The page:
• Specialty lasers such as XTRAC® Therapy – lasers can be directed more effectively to a specific area. Most people see visible results after a few sessions.

Researchers are studying the genes that involve vitiligo to see if they can ascertain what is causing the loss of melanocytes and gain the knowledge to find a way to permanently stop the skin from losing its color.

Living with Vitiligo

As with any type of skin condition visible for the world to see, vitiligo can be difficult to live with. Many diagnosed with the disorder suffer from low self-esteem, depression, and anxiety. Having the information and some tools available may help you gain some control over vitiligo. Outside of medical therapy, there are various things that you can do to help manage your condition.

  • Protect Your Skin from the Sun

Having vitiligo causes your skin to become even more susceptible to the sun’s UV radiation. The skin has lost its natural color, making it easier to get a sunburn. Some report a tingling, burning sensation when they go outside; plus, sunburn will only make your condition more noticeable if you have fair skin.

Use sunscreen daily! It is best when applied at least fifteen minutes before going outside. Use a broad-spectrum sunscreen of at least 30 SPF or higher and reapply every two hours. Always avoid any intense sun exposure and seek shade whenever possible.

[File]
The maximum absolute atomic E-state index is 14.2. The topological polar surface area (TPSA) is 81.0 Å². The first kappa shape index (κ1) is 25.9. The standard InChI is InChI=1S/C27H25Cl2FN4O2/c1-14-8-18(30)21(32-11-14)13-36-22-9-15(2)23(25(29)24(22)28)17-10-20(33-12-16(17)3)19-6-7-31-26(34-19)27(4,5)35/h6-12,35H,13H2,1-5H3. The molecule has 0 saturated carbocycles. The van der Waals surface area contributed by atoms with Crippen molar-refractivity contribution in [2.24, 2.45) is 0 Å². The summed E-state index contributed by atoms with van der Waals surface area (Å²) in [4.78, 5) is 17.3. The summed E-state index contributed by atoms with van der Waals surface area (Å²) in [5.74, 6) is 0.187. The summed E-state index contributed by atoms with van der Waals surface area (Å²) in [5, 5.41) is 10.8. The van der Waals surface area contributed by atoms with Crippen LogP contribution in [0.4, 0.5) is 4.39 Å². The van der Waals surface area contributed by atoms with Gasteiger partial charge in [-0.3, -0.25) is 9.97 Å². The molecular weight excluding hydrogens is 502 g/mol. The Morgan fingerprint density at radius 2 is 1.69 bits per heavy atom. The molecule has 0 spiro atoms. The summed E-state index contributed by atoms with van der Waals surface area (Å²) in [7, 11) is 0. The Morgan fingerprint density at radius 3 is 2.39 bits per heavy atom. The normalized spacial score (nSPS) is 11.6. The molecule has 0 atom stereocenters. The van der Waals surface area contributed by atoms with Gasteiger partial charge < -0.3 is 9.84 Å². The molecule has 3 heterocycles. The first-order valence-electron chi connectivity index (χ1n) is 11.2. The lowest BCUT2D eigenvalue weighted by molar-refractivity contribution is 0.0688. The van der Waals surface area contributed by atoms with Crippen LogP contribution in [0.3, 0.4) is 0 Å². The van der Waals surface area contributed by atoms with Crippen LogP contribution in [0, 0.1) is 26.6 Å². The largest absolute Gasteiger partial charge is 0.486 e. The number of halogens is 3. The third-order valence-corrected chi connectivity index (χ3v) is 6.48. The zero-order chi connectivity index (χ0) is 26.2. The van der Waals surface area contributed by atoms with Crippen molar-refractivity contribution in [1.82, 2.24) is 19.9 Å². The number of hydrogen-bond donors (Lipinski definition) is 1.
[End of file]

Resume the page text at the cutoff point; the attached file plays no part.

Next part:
Stay away from artificial sources of UV light. Sun tanning beds and sun lamps will also damage your skin.

  • Wear Protective Clothing

Another effective strategy is to wear protective clothing such as long-sleeve shirts, broad-brimmed hats, and long pants. You may also want to look for clothing with a UPF (Ultraviolet Protection Factor) label. This factor indicates how much UV radiation a fabric allows to reach the skin. The Skin Cancer Foundation recommends fabrics with UPF of 30 or higher, with a factor of 50+ offering excellent protection.

  • Take Advantage of Cosmetic Cover-Ups

You can safely add some color to your skin by using products readily available over the counter. There are some great self-tanning products, plus there are also concealers, dyes, and make-up that can help you even out your skin tone. It is best to look for products that are waterproof that will stay on your skin longer, and you can try different brands to see which one works best for you.

  • Avoid Tattoos

Getting a tattoo causes damage to your skin and may cause a reaction called the Koebner phenomenon. This causes a new patch of vitiligo to appear, usually within two weeks of getting a tattoo.

  • Connect with Others Who Have Vitiligo

Coping with this skin condition can be very difficult. Connecting with others who know exactly what you are going through can help. Reach out to a vitiligo support group in your area or online.

If you would like to connect with one of our highly-trained and qualified Providers at Advanced Dermatology & Skin Surgery, please reach out by making an appointment at one of our locations. They can help with any questions you may have about vitiligo and will work together with you to diagnose and treat your condition.


Jacob Wolff, MPA-C – Jake is a certified physician assistant specializing in medical dermatology and skin cancer treatments. He brings over 15 years of diverse physician assistant experience, including interventional radiology, emergency medicine, and dermatology. Jake grew up in the Inland Northwest, and he still has that passion for the outdoors, enjoying hiking, biking, and skiing with his family.